babeld − ad-hoc network routing daemon
babeld option... [ −− ] interface...
Babel is a loop-avoiding distance-vector routing protocol roughly based on DSDV and AODV, but with provisions for link cost estimation and redistribution of routes from other routing protocols.
While it is optimised for wireless mesh networks, Babel will also work efficiently on wired networks.
Display babeld’s version and quit.
Specify the link-local multicast address to be used by the protocol. The default is ff02:0:0:0:0:0:1:6.
Specify the UDP port number to be used by the protocol. The default is 6696.
Set the name of the file used for preserving long-term information between invocations of the babeld daemon. If this file is deleted, the daemon will run in passive mode for 3 minutes when it is next started (see -P below), and other hosts might initially ignore it. The default is /var/lib/babel-state.
Specify the interval in seconds at which scheduled hello packets are sent on wireless interfaces. The default is 4 seconds.
Specify the interval in seconds at which scheduled hello packets are sent on wired interfaces. The default is 4 seconds.
−z kind [,factor]
Enable diversity-sensitive routing. The value kind defines the diversity algorithm used, and can be one of 0 (no diversity), 1 (per-interface diversity with no memory), 2 (per-channel diversity with no memory), or 3 (per-channel diversity with memory). The value factor specifies by how much the cost of non-interfering routes is multiplied, in units of 1/256; the default is 128 (i.e. division by 2).
Specify the half-time in seconds of the exponential decay used for smoothing metrics for performing route selection; the value 0 disables smoothing. The default is 4s.
Specify the priority value used when installing routes into the kernel. The default is 0.
Allow duplicating external routes when their kernel priority is at least priority. Do not use this option unless you know what you are doing, as it can cause persistent route flapping.
Use IFF_RUNNING (carrier sense) when determining interface availability.
Don’t optimise wired links, assume all interfaces are wireless unless explicitly overridden in the configuration file.
Do not perform split-horizon processing on wired interfaces. Split-horizon is not performed on wireless interfaces.
Use a random router-id. The default is to use persistent router-ids derived from the MAC address of the first interface, which is easier to debug and more reliably prevents routing loops but may sometimes cause a node to be unreachable for 120 seconds just after boot.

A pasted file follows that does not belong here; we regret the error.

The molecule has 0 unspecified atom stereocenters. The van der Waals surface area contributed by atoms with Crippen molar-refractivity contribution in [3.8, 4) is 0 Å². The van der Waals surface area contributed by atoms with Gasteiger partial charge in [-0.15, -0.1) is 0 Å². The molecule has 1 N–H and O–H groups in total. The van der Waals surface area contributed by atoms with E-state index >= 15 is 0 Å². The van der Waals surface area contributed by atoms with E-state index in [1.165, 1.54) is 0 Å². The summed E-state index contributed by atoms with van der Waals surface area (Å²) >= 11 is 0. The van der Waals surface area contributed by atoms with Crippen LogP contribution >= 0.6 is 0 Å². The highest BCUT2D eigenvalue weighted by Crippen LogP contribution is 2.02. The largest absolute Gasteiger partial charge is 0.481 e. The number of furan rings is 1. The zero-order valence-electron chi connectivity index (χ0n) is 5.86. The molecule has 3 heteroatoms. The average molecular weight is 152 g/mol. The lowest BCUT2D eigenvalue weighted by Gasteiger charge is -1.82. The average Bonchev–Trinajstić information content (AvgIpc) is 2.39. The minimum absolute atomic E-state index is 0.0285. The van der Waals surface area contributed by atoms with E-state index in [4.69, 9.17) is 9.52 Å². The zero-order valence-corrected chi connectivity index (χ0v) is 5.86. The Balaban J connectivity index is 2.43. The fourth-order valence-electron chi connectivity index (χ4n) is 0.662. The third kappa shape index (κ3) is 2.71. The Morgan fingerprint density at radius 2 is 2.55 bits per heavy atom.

Do not flush unfeasible (useless) routes. This is useful in order to announce more information to a front-end (see −g).
Debug level. A value of 1 requests a routing table dump at every iteration through the daemon’s main loop. A value of 2 additionally requests tracing every message sent or received. A value of 3 additionally dumps all interactions with the OS kernel. The default is 0.
−g port, −g path
Set up a local configuration server on port port or at path in read-only mode. The protocol is described in the section Local Configuration Protocol below.
−G port, −G path
Set up a local configuration server on port port or at path in read-write mode. This allows any local user to change babeld’s configuration, and may therefore be a security issue.
Use the given kernel routing table for routes inserted by babeld.
Export routes from the given kernel routing table. This can be specified multiple times in order to export routes from more than one table.
Specify the name of the configuration file. This flag can be repeated multiple times. The default is /etc/babeld.conf.
Specify a configuration statement directly on the command line.
Daemonise at startup.
Specify a file to log random ’’how do you do?’’ messages to. This defaults to standard error if not daemonising, and to /var/log/babeld.log otherwise.
Specify a file to write our process id to, use no pidfile if set to the empty string. The default is /var/run/babeld.pid.
The list of interfaces on which the protocol should operate.